These sloped surfaces 16 extend across each inlet port 13. Each inlet port 13 is enclosed in an inlet port housing 17 which in turn is connected to the valve housing ll beneath the sloped surface 16. Between the valve housing ll and the inlet port housing 17 is a check valve assembly 18 comprising a closure member l9 formed of flexibe abrasion resistant material, prefer-ably rubber, integral with a flexible flap 20 which is held be-tween the main valve housing ll and the inlet port housing 17.
As shown in Figs. l and 2 the flexible flap 20 is at the upper edge of the sloped surface 16 so that the closure members 19 open away from each other. A seat 21 is provided on the sloped surface 16 so that when the valve is closed, the closure member ~3Z~30 19 fits against the seat 21 thus sealing the inlet port 13.
The closure member 19 has a rigid disc 22 backing onto the flex-ible layer so that the closure member remains rigid when the valve is closed. A top layer 23 of resilient material such as rubber, surrounds the rigid disc 22 so that the complete inside of the housing 11 is coated with an abrasion resistant material, preferably rubber, and wear is kept to a minimum. The closure member 19 remains against ths seat 21 when there is no pressure on the underside of the inlet side of the valve, however, as soon as the pressure in the inlet port 13 e~ceeds the pressure in the housing 11, the closure member 19 opens and the flexible flap 20 guides the closure member 19 so that it moves in a sub-stantially 90 path.
As soon as the pressure in the inlet port 13 drops so that it is equal to or less than the pressure in the housing 11, the flexible flap 20 guides the flexible member 19 down to seal the inlet port 13 against the seat 21. In the embodiment shown in the drawings, the valve is in the shape of an inverted Y
having two inlet ports 13 at the bottom and one outlet port 12 at the top.
The two inlet ports 13 have standard flanges 24 which may be connected to standard pipe lines and lead to the discharge from the pumps. When one pump is operating, the closure member 19 opens and the slurry from the pump passes through the inlet port 13 into the housing 11 and out through ths outlet port 12.
c~ t'~ r Immediate]yithat pump is turned off the closure member 19 drops onto the seat 21. There is hardly any slurry that flushes back through the inlet port 13 when a pump is turned off~ If another pump is turned on or is running when one of the pumps is turned off, then flow continues out of the outlet port 12 without inter-ruption. Both inlet ports may have flows pumping through at the same time, and both closure members 19 then remain open. There ~1320~0 are no exposed surfaces for wear by abrasive slurries, further-more there are no hinges or other mechanical moving parts which ; can be affected by depositing solids out of the slurry thereon.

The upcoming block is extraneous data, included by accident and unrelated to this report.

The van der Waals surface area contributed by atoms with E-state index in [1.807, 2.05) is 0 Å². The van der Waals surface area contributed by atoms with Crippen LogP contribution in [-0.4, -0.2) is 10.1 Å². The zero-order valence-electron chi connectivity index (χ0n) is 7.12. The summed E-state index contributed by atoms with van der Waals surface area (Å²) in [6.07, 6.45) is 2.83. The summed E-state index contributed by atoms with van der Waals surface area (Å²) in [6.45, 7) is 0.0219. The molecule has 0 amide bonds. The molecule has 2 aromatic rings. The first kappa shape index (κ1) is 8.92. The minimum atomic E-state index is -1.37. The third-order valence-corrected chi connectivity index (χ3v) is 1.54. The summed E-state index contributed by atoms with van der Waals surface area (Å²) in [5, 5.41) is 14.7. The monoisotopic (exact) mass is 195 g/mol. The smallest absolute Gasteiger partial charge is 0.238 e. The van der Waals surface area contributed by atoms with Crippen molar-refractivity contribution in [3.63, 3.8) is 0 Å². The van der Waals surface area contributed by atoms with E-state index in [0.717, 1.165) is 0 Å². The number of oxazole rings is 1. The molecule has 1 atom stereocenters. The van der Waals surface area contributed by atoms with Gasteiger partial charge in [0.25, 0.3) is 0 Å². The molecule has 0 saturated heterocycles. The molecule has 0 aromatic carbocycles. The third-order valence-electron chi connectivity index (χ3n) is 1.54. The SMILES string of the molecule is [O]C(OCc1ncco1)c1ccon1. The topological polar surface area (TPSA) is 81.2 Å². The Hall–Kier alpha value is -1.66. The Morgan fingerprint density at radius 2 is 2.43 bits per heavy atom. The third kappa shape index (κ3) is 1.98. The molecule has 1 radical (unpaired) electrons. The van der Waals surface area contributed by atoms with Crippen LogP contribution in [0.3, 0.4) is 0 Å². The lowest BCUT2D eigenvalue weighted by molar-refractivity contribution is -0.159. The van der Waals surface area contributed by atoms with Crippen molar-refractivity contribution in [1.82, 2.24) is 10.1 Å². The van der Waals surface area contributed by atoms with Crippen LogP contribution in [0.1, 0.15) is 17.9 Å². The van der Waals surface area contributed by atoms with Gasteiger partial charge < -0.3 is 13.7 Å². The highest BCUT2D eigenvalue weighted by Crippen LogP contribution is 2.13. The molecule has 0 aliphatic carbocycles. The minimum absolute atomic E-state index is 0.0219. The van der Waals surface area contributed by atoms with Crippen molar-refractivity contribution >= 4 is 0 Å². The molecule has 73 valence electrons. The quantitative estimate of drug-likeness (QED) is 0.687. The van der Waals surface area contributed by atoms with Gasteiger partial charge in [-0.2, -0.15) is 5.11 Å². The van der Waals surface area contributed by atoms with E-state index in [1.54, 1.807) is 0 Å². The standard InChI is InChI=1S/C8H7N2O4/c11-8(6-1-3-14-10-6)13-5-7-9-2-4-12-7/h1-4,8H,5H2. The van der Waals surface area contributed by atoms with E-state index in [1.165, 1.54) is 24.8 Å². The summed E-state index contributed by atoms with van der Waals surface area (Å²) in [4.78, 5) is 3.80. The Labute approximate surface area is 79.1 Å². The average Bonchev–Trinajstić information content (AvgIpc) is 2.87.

In the embodiment shown in Fig. 3, the flexible flap 20 is at the lower edge of the sloped surface 16 so that the closure members lg open towards each other. A strap 30 extends from one closure member 19 to the other joined to the top of each closure member 19 by a machine bolt 31. The strap 30 is of sufficient length so that when one or the other of the closure members 19 are open, the other port 13 is closed. Both ports 13 may be open but only one port may be closed. This configura-tion is used to prevent slurry settling in the housing 11. In some situations where there are a large number of solid particles conveyed through a pipe line, a stoppage of both pumps must not allow both ports to close because the solid particles settle down in the valve housing causing silting which may prevent the closure members 19 from opening. Thus, the present embodiment provides a valve wherein one port 13 is always open and silting cannot occur in the housing.
Whereas two inlets are shown in the drawings it will be apparent to those skilled in the art that a plurality of in-lets of any feasible number could be used to pump slurries into a housing. One or more outlets may then be provided for feeding the slurry to a conveying pipe line. As shown in the drawing, the closure member 19 rests on a seat 21 which is sloped at an angle to the horizontal. This is a preferred embodiment?
however, the seat may be horizontal or may be positioned at almost any location provided one of the closure members 19 can close when there is no flow from that inlet port 13 into the interior of the housing 11. The configuration of the housing 11 shown in the drawings is formed of welded steel plate, however, this configuration could be a casting. The shape of the housing 1~32030 could be completely different provided the flaps had sufficient space to open to leave access from the inlet port to the outlet port, this is all that is required.